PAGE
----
She favoured broomsticks for transport. They were sufficiently sleek for them to be aerodynamic, and she liked that. But there wasn’t a broomstick anywhere near the front of her cottage – and she was in a hurry.
In fact, the only object she could see that offered any of the qualities of a good aerodynamic broomstick was the ladder the men had used to climb up to her roof, and she grabbed hold of it and issued verbal commands to it in the sort of voice that no inanimate object could possibly disobey. With a shiver and a shake it moved of its own volition from the vertical to a horizontal position adjacent to the old witch, and she climbed aboard it as if it was, in actual fact, her second-best broomstick and with many a crunching of thighs and wincing as a knobbly bit poked her bottom painfully, she contrived to zoom off on it.
Minus her towel.
She had completely forgotten that she was wrapped in a towel, and underneath that towel she was as naked as the day she’d been born, but considerably more wrinkled.
The journey to the council offices in Brumpton took almost half an hour because she flew faster than the wind, which was little more than a breeze that day. She zoomed and hurtled along, propelled by a few wise words and a good dose of righteous anger.
Police Sergeant Lockemup spotted her.
He’d had dealings with her before when he’d been a young constable, and a close and disgustingly carnal relationship with her alter-ego, a delicious young nymphet with enticing features and bright eyes.*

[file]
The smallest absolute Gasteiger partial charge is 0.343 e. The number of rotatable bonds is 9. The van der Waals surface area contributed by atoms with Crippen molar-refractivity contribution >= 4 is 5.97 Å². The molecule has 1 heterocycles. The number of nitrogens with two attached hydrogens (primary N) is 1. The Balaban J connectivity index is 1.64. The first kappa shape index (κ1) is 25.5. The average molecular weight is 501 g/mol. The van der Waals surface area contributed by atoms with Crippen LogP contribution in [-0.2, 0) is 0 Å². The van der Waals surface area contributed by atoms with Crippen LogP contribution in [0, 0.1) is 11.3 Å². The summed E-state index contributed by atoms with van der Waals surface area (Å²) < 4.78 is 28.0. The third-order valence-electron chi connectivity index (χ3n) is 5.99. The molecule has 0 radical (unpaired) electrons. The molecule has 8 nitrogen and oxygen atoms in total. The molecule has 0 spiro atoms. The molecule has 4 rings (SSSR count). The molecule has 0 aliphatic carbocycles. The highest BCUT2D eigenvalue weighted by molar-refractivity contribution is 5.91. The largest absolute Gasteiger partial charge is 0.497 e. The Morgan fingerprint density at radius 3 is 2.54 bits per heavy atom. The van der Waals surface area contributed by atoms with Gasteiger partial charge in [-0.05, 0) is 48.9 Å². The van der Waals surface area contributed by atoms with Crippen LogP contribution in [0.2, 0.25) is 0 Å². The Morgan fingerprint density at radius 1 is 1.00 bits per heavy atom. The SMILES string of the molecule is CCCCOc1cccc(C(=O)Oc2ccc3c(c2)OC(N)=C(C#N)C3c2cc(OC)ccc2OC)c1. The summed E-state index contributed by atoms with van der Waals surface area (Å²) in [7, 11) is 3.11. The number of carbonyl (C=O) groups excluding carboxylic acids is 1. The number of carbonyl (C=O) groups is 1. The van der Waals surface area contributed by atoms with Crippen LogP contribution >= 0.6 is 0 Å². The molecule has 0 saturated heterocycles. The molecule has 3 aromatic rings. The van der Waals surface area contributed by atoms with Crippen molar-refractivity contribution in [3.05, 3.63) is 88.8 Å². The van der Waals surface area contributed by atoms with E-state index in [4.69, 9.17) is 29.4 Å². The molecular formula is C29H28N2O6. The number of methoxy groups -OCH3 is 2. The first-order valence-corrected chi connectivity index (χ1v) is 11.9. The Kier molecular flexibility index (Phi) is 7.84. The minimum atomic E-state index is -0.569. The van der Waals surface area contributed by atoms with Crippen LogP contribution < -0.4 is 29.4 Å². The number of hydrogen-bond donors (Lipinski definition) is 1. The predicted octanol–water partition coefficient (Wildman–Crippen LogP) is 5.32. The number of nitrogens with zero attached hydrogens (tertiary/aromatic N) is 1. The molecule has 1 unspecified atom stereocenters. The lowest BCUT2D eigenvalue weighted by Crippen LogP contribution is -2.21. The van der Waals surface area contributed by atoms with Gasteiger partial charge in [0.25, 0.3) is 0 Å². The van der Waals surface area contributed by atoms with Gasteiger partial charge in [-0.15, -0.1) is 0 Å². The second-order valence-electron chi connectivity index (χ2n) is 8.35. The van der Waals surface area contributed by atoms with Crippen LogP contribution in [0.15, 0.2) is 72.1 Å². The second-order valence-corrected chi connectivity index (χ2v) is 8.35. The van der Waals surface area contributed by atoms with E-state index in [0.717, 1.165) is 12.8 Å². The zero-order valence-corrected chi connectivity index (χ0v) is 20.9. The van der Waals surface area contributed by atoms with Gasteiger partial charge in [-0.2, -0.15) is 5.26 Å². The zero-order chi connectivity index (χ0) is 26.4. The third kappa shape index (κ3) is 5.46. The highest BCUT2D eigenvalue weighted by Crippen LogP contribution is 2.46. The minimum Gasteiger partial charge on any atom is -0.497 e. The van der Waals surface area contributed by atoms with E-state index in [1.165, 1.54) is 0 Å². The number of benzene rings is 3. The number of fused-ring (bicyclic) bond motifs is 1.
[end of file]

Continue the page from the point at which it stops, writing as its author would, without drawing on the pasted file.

“What’s up, Griselda?” he called, and the miracle was she heard him.
“They’re stealing my roof!” she replied, barely audible from her position in the skies.
“What are you doing about it?” he hollered.
“I’m going to sort that council out!”
“Best of luck!” he called back, “I’ll be right behind you!”
She arrived at the council offices and flew in without knocking any doors or screeching any “by your leave”.
The mayor was in his office, a bloated, greasy figure of a man and his eyes opened wider than wide when he beheld the grotesque figure of a very old and very naked old woman sitting astride a council-property ladder as if she owned it. She was closely followed by a policeman on foot, the faithful Sergeant Lockemup.
“What it the name of everything!” snapped the greasy mayor.
“Your men are on my roof!” squawked Griselda, “and I’m here to sort you out!”
“I’ll have you arrested!” blurted the mayor. “It’s disgusting! An old woman naked as a jaybird in my office!”
“It’s you who’s under arrest,” growled Sergeant Lockemup, “for ordering the theft of this good lady’s roof! Come on, fat fella! I’ve got a nice cell for you to spend the night in.”
“And get those men off my roof!” squeaked Griselda. “I’m halfway through having a bath, and I want to finish it!”
© Peter Rogerson 24.10.14

*See my “Spellbound”, available from


2 Responses to “GRISELDA AND A LADDER”

  1. pambrittain October 25, 2014 at 5:29 pm #

    Well, at least she smells better.